A Cathedral

You will not find a bank of safety glasses at the doors to Notre Dame in the fourth arrondissement in Paris or St. Peter’s Basilica in Vatican City, but you will find one here. And you will put them on if you want to behold the wonders within.

You might kneel here, but OSHA guidelines suggest it’s probably best not to crouch in metal shavings. Perhaps a standing prayer of wonder and gratitude will suffice. The lathe. That pile swept over by the side represents more than a few grams that will NOT have to be carried up some local climb. Long racks of straight gauge tubing stand by, potential ready to become kinetic.

In the 1860s in Paris, not so far from Notre Dame, blacksmiths pounded out the first bicycles. Today, men and women in the aforementioned safety glasses cut, cope and butt tubing. Connect the dots. Let history repeat.

In front of the machines, big toothpaste-colored behemoths, the floor is worn where the craftspeople have stood over a period of years. Cutting, coping. Cutting, coping. Cutting, coping. In steel-toed shoes.

The machinists do their jobs. Over and over and over. Crafts like these appear brutal, but the nuance is deep. Experience is hard won. It takes time. Each of them has turned out thousands and thousands of bicycles. Proprietary processes prepare the final tubing. Avert your gaze. Magic is happening. Transubstantiation.

Bright fluorescents reveal every shadow, every burr. Joints must be welded, ground, polished. The welders study schematics, comparing what they see on paper to the parts that have arrived at their stations. Fine beads are drawn into micro-tight gaps. Alchemy. The philosopher’s stone as welding torch. What looks like a bike emerges, bolted into a rolling jig.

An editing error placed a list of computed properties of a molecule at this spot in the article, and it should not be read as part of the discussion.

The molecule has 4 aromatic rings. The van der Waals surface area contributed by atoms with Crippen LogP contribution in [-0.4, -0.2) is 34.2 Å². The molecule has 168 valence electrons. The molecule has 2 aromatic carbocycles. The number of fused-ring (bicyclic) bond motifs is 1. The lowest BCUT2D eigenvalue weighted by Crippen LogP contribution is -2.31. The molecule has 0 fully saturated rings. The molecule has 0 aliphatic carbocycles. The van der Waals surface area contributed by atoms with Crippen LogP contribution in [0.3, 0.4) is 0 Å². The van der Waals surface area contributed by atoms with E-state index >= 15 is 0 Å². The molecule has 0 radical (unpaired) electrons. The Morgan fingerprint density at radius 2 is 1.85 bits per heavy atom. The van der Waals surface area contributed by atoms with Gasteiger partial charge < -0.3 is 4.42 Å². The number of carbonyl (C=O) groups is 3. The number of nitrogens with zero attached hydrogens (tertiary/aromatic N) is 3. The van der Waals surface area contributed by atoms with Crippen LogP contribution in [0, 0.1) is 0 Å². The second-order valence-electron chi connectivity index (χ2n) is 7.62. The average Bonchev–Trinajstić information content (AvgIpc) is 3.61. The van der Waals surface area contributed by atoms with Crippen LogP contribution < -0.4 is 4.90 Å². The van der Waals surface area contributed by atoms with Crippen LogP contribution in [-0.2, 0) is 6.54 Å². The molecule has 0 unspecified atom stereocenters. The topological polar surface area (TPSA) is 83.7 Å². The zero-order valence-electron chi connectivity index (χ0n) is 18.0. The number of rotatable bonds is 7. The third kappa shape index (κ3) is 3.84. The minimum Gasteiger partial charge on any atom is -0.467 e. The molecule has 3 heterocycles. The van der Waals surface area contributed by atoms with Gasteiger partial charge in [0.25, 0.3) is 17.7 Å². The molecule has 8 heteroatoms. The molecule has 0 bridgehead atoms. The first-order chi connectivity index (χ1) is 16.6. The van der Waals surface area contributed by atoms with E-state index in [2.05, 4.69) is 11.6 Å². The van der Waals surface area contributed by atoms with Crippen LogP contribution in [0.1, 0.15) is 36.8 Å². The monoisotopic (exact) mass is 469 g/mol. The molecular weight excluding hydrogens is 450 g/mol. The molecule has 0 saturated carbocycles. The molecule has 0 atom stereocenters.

Scotchbrite brightens. Afternoon sun streams in through high windows, a small radio battles the factory sounds. Are these hymns for the newborn? No, it’s Eddie Money on classic rock radio. Same difference.

There are no pews here. Standing room only. Everything clean, but worn. Well worn.

Do not enter the paint booth, the final altar, lest mortal sin be done unto the frame. Chemical stripper burns if left on flesh. Do not rush the painter in his or her plastic jumpsuit. Pray for patience. Pray for dryness.

Await the miracle.

 

Follow me on Twitter @thebicyclerobot.

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5 comments

  1. Souleur

    Amerckx Brotha!

    so, you’ve entered the Holiest of Holies…

    and there was no carbon there….and thats why we’ll have the paradoxical arguements back and forth into enternity

  2. Pingback: Doug Report | VeloReviews

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